Editor’s note: On January 14, DC’s Circuit Court of Appeals found that the FCC does not have the authority to impose its net neutrality rules on Internet service providers. Read on to learn what that means for the future of the Internet.
Over the last decade, net neutrality has increasingly made its way into public discourse: politicians on Capitol Hill have battled over it, corporations have worked to curb it and public interest advocates have fought to preserve it. In September, the fight to keep the Internet free and open found its way to the DC’s Circuit Court of Appeals, where Verizon is attempting to overturn the Federal Communications Commission’s current net neutrality regulations. Verizon vs. FCC, which could be decided as soon as this month, is the latest and arguably most important battle to protect the Internet from censorship and discrimination. But what is net neutrality? And what could this case mean for the future of the Internet? We’ve put together this explainer to catch you up.
What is net neutrality?
Network neutrality, or net neutrality, is a term first coined by technology policy scholar Tim Wu to describe the preservation of online innovation by prohibiting companies from discriminating against some users and content, or prioritizing some content over others. It guarantees a level playing field in which Internet users do not have to pay Internet service providers more for better access to online content, and content generators do not have to pay additional fees to ensure users can access their websites or apps.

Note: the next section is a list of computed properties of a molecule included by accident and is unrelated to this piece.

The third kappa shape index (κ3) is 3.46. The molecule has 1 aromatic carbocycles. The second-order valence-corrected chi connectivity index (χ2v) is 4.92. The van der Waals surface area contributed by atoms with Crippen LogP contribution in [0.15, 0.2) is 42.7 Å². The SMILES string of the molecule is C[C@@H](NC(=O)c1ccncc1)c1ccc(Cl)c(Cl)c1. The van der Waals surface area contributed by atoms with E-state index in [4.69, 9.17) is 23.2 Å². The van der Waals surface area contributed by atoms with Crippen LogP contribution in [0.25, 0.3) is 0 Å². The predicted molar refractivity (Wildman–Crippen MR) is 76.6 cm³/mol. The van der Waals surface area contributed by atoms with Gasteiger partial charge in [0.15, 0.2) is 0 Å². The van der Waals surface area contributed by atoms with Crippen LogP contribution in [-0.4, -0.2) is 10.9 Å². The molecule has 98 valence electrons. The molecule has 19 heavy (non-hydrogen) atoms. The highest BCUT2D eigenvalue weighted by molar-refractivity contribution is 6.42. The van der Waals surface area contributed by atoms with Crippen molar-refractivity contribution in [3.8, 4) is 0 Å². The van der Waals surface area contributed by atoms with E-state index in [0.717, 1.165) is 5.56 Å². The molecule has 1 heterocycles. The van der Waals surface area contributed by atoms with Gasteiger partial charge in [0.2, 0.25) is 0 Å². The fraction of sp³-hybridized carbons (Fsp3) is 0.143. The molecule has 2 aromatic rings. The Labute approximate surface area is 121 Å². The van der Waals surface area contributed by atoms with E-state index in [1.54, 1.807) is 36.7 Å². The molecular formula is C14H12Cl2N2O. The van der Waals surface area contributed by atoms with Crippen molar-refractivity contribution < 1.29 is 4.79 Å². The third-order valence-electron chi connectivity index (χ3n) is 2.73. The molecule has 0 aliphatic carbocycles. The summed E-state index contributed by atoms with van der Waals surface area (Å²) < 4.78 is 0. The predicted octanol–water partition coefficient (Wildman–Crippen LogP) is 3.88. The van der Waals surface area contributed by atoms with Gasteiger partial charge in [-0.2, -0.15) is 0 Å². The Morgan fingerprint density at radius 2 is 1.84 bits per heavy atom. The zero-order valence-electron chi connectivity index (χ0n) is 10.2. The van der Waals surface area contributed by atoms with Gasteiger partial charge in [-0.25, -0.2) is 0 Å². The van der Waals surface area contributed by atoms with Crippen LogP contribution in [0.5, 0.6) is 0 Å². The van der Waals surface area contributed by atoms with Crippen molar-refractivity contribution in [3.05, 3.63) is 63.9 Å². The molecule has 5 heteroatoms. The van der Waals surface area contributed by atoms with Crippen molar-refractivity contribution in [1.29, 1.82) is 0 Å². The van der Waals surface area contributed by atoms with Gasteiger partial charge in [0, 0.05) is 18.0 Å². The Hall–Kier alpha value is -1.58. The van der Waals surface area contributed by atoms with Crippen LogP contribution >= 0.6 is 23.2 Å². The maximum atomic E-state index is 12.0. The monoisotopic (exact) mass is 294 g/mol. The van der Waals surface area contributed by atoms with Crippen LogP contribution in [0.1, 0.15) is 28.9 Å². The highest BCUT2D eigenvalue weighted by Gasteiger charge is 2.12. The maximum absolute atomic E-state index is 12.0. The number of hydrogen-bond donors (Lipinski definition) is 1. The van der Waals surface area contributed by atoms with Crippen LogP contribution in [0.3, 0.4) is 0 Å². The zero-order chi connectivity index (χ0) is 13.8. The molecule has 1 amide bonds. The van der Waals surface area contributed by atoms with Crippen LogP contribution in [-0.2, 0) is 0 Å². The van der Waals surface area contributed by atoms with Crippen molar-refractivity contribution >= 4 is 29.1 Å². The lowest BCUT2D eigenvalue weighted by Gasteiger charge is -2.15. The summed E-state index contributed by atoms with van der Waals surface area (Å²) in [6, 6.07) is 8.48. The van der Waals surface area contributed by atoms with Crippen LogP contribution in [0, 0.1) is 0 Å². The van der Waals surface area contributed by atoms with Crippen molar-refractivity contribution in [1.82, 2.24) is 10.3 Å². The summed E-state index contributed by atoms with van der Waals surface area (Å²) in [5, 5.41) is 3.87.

By the way, what is an Internet service provider?
An Internet service provider, or ISP, is a company or organization that sells you access to the Internet. These companies, like Comcast, Verizon, Time Warner Cable or CenturyLink, do not own the Internet, they just provide the infrastructure needed to access it, like underground fiber optic cables. It’s a lot like how your local water company doesn’t actually own the water you use, they just own the water pipes.
Is net neutrality a new concept?
No. The first innovators of the Word Wide Web intended for Internet to be non-discriminatory and fair to all users. Tim Berners-Lee, the inventor of the Web, is a staunch supporter of net neutrality regulation and frequently makes public critiques of companies who aim to violate it.
Now, what happens without net neutrality?
Without net neutrality, your Internet service provider could block or slow online content, depending on which websites or apps they wish to preference. For example, an ISP might speed up your access to NBC.com, but slow or degrade your access to AlJazeera.com. They could also charge different prices for different content. An ISP might charge NBC.com more to host last week’s episode of Parks and Recreation than to feature an article about it. Internet service providers could also charge fees to Internet companies for providing that content to you. They might, for example, begin charging Netflix a fee for carrying online video over its network, which it likely will pass on along to its customers.